Myth of Perpetual Growth is killing America
Everything you know about economics is wrong. Dead wrong. Everything. The conclusions of economists are based on a fiction that distorts everything else. As a result economics is as real as one of the summer blockbusters like "Battleship," "The Avenger" or "Prometheus." The difference is that the economic profession is a genuine threat, not entertainment. Economics dogma is on track to destroy the world with a misleading ideology. Myth of Perpetual Growth is killing America
How tiny Finland could bring euro crisis to end
Here's one way the euro crisis might end: A "Spanic," followed by a "Quitaly," followed by a "Fixit." A fresh panic in Spain might be followed by rising demands for Italy to quit if it doesn't get the same terms its fellow Mediterranean country has been offered, followed by a Finnish departure from the euro that might finally bring the whole saga to a climax. It would be a rough ride -- and you wouldn't want to be holding many assets other than dollars or gold or possibly Swiss francs while it was playing itself out. But at least it might bring a resolution to the crisis. How tiny Finland could bring euro crisis to end
Lance Armstrong formally charged with doping
Former cyclist Lance Armstrong said Wednesday that he has been formally charged with doping by the U.S. Anti-Doping Agency. Armstrong said in a statement on his website that he had been notified by USADA of the charges, and the agency separately confirmed its action.The charges mean Armstrong is banned from competing in triathlons, an event he took up after he retired from cycling in 2011. Lance Armstrong formally charged with doping
Why bondholders are scared about Spain
One of the big questions making investors more nervous about the bank-bailout deal Spain announced over the weekend boils down to who will pay for it.This is always the key issue, to some degree. But it merits repeating that in a debt crisis, what matters more is what holders of debt think and do, rather than what investors in other assets think. Why bondholders are scared about Spain
Apple shows off iOS6, new MacBooks
In a presentation heavy on upgrades to software and its laptops, Apple Inc. on Monday showed off new mapping functions and more integration with Facebook for iPhones and iPads. The main event of interest at the conference was the newest version of iOS, the operating system that powers the iPhone and iPad. Apple gave a preview several new features, including tighter integration with Facebook Inc. and a new mapping tool that will include turn-by-turn navigation. Previous iOS versions have used a mapping developed by Google Inc.. Apple shows off iOS6, new MacBooks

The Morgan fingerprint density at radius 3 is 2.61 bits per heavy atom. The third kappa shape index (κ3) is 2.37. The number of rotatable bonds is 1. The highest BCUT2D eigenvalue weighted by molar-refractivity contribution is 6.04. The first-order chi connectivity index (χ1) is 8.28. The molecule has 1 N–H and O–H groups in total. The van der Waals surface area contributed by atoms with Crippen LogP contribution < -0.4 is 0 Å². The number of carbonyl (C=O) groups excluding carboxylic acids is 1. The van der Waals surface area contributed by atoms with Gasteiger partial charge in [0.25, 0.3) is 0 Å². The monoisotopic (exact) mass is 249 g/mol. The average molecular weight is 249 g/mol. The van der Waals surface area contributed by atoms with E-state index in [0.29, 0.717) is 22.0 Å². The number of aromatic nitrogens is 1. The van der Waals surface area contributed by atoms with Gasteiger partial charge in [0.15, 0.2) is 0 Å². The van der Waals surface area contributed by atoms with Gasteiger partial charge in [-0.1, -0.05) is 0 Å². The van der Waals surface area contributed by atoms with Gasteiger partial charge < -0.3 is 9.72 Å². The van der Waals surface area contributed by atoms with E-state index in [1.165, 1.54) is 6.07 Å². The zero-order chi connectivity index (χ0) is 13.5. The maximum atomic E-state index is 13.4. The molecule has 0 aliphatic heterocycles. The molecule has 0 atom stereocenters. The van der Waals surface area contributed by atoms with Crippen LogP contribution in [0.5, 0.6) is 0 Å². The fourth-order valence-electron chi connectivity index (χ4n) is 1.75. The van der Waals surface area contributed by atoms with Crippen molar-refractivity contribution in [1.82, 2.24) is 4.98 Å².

Uncertain times, again, for U.S. economy
If the American economy falters again, the most likely culprit will be that classic enemy of growth: uncertainty. Businesses are mainly worried now about two things. They are uncertain whether the financial crisis in Europe will spill over into the U.S. And they are uncertain whether a divided Congress can forestall big tax increases and sharp spending cuts scheduled to take place in 2013 -- the so-called fiscal cliff. And the effects of uncertainty are real. Uncertain times, again, for U.S. economy
Housing market rebounding, but slowly
Promising statistics signal a housing market on the rebound, but economic headwinds are keeping markets from improving quickly, according to Harvard University's annual State of the Nation's Housing report, released on Thursday. "With new home inventories at record lows, unless the broader economy goes into a tailspin, stronger sales should further stabilize prices and pave the way for a pickup in single-family housing construction over the course of 2012," said Eric S. Belsky, managing director of Harvard's Joint Center for Housing Studies. Housing market rebounding, but slowly